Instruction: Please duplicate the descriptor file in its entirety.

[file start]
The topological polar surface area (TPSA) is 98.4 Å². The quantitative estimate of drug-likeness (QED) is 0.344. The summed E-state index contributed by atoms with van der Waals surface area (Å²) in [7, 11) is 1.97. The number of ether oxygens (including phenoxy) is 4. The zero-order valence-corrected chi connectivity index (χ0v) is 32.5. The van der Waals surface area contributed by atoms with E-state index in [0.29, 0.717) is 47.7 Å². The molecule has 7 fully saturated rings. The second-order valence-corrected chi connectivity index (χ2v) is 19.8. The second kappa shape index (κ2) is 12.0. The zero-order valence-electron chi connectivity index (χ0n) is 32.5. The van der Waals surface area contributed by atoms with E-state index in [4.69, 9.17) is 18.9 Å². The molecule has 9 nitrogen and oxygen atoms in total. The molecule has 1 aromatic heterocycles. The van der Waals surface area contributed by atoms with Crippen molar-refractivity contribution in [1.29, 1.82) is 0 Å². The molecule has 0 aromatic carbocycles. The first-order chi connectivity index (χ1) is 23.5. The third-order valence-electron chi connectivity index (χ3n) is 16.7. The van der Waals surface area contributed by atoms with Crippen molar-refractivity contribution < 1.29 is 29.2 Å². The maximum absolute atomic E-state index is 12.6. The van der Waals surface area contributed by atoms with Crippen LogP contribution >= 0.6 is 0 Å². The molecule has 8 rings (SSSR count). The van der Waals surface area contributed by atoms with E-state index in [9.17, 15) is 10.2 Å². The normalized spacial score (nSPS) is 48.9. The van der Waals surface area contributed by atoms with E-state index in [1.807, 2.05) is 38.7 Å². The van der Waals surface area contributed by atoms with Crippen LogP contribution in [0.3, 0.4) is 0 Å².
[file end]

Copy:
The topological polar surface area (TPSA) is 98.4 Å². The quantitative estimate of drug-likeness (QED) is 0.344. The summed E-state index contributed by atoms with van der Waals surface area (Å²) in [7, 11) is 1.97. The number of ether oxygens (including phenoxy) is 4. The zero-order valence-corrected chi connectivity index (χ0v) is 32.5. The van der Waals surface area contributed by atoms with E-state index in [0.29, 0.717) is 47.7 Å². The molecule has 7 fully saturated rings. The second-order valence-corrected chi connectivity index (χ2v) is 19.8. The second kappa shape index (κ2) is 12.0. The zero-order valence-electron chi connectivity index (χ0n) is 32.5. The van der Waals surface area contributed by atoms with E-state index in [4.69, 9.17) is 18.9 Å². The molecule has 9 nitrogen and oxygen atoms in total. The molecule has 1 aromatic heterocycles. The van der Waals surface area contributed by atoms with Crippen molar-refractivity contribution in [1.29, 1.82) is 0 Å². The molecule has 0 aromatic carbocycles. The first-order chi connectivity index (χ1) is 23.5. The third-order valence-electron chi connectivity index (χ3n) is 16.7. The van der Waals surface area contributed by atoms with Crippen molar-refractivity contribution < 1.29 is 29.2 Å². The maximum absolute atomic E-state index is 12.6. The van der Waals surface area contributed by atoms with Crippen LogP contribution >= 0.6 is 0 Å². The molecule has 8 rings (SSSR count). The van der Waals surface area contributed by atoms with E-state index in [9.17, 15) is 10.2 Å². The normalized spacial score (nSPS) is 48.9. The van der Waals surface area contributed by atoms with E-state index in [1.807, 2.05) is 38.7 Å². The van der Waals surface area contributed by atoms with Crippen LogP contribution in [0.3, 0.4) is 0 Å².